That Dog Bites.

Watch our for those dogs, those men who do evil, those mutilator of the flesh. Philippians 3:2

Years ago, I found myself in a tricky relationship. One where I never knew when or if what I’d said would be taken wrong, misconstrued, received as grossly offensive or insulting.

Like when I said ‘good’ but he heard ‘bad’? And was offended.

Every time.

If the rules of engagement are subject to change, how in the world can a degree of safety be established?

It might not. Especially if that dog bites.

In response to the difficulty of interacting with this person, a wise woman layered truth over the situation.

“Yep. That dog bites.”

And if the darn dog bit me once, chances are he’ll bite me again. 

This dog-bite wisdom -and scripture- got me thinking. The Bible doesn’t hold dogs in high regard. They were not enjoyed as domestic pets but ran wild in packs in search of food and were equated to a band of evil men.

Dogs have surrounded me,

a band of evil men has encircled me;

they have pierced my hands and my feet.

Psalm 22:16

“Dogs” referenced the unholy, foolish, or unrepentant sinners. They ate food that fell from the master’s table.  At the very least, they were dirty and unpleasant.

Revelation 22:14-15 says dogs will be kept outside the city gates with no right to enter and access the tree of life. 

Watch out for those dogs, those men who do evil. Philippians 3:2a

That is not to say a person easily offended is likened to a unrepentant sinner – an unfair assessment – but that the potential for biting exists and the wise person will heed the warning.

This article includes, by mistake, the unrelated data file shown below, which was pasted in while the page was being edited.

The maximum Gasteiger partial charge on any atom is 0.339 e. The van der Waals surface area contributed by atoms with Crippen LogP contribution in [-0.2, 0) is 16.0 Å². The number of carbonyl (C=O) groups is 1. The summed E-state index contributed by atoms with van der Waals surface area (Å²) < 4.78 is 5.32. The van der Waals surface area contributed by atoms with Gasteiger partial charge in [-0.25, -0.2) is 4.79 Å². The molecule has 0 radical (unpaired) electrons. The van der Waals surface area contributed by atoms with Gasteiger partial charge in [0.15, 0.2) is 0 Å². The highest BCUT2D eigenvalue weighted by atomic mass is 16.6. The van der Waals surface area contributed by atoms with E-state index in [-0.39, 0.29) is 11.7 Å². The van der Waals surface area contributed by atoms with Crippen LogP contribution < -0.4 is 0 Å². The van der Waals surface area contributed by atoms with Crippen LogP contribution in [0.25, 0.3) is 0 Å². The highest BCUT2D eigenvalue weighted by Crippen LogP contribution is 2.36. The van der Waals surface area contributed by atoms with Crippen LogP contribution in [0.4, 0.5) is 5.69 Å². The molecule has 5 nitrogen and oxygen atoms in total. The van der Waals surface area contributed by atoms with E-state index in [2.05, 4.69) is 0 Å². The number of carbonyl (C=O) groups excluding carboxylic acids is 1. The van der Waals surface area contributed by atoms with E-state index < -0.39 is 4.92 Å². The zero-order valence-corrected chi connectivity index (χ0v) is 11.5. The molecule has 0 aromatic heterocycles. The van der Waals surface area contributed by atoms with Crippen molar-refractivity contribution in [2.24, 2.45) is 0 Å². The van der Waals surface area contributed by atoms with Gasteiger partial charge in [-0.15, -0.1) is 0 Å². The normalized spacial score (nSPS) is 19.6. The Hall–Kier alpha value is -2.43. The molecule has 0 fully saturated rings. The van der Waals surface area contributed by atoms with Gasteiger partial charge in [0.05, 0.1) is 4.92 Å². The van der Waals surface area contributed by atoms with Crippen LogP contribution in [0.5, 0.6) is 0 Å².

For fear of being bitten, I exercise healthy boundaries and don’t readily extend a hand to the biting type. Truth is, I’ve sunk my canines into others a time or two in my day. Forgiveness rights that wrong

Dogs that bite relationally should be treated with kindness and dignity. You just won’t find me petting him or taking him into the home of my heart. Because without erecting a chain link fence between us, a provocative snarl could lure me into a quarrel and dim my vision within the dark alley of pride. If cornered there, I risk being mauled. Worse, I might dishonor God with counter-attacks.

 

So, sorry, Fido. Spot, or whoever. Adorable as you might appear, I’m not willing to risk another bite.

Chime in here…

You know any dogs that bite? Have you ever ‘bitten’ another or been ‘bitten’? Was it justified or were you blindsided by it?

4 Comments

  1. Bill Albers says:

    Your message is good and I like the picture of the dog. Keep on writing.

    • Mary Felkins says:

      I’m fond of the picture, too. Dottie is my best friend. She’s one dog who doesn’t ‘bite’ Thanks for reading.

  2. Margaret says:

    As a dog-lover, I never would have thought calling someone a dog was a particularly strong insult until my Arabic professor told us that in Arabic, calling someone “kelb”, or dog was the worst thing you could say to someone.

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